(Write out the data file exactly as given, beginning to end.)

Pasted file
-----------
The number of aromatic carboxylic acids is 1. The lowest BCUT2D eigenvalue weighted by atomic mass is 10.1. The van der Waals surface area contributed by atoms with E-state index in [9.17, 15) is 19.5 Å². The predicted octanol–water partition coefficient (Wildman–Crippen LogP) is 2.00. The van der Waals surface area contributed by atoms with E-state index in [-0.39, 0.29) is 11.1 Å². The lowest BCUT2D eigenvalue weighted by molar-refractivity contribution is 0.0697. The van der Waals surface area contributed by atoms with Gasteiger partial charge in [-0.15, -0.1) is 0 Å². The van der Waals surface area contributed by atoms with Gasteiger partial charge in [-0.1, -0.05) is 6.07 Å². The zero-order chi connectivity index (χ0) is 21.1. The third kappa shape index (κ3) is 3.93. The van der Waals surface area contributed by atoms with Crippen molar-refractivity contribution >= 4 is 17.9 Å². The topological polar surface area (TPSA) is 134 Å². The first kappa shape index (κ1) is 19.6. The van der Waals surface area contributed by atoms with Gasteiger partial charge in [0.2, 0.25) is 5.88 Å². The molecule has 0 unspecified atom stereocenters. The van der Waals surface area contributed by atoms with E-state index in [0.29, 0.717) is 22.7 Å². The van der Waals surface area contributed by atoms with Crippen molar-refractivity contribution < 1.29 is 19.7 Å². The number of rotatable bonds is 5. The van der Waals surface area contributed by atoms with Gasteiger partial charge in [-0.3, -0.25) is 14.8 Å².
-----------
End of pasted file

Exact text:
The number of aromatic carboxylic acids is 1. The lowest BCUT2D eigenvalue weighted by atomic mass is 10.1. The van der Waals surface area contributed by atoms with E-state index in [9.17, 15) is 19.5 Å². The predicted octanol–water partition coefficient (Wildman–Crippen LogP) is 2.00. The van der Waals surface area contributed by atoms with E-state index in [-0.39, 0.29) is 11.1 Å². The lowest BCUT2D eigenvalue weighted by molar-refractivity contribution is 0.0697. The van der Waals surface area contributed by atoms with Gasteiger partial charge in [-0.15, -0.1) is 0 Å². The van der Waals surface area contributed by atoms with Gasteiger partial charge in [-0.1, -0.05) is 6.07 Å². The zero-order chi connectivity index (χ0) is 21.1. The third kappa shape index (κ3) is 3.93. The van der Waals surface area contributed by atoms with Crippen molar-refractivity contribution >= 4 is 17.9 Å². The topological polar surface area (TPSA) is 134 Å². The first kappa shape index (κ1) is 19.6. The van der Waals surface area contributed by atoms with Gasteiger partial charge in [0.2, 0.25) is 5.88 Å². The molecule has 0 unspecified atom stereocenters. The van der Waals surface area contributed by atoms with E-state index in [0.29, 0.717) is 22.7 Å². The van der Waals surface area contributed by atoms with Crippen molar-refractivity contribution < 1.29 is 19.7 Å². The number of rotatable bonds is 5. The van der Waals surface area contributed by atoms with Gasteiger partial charge in [-0.3, -0.25) is 14.8 Å².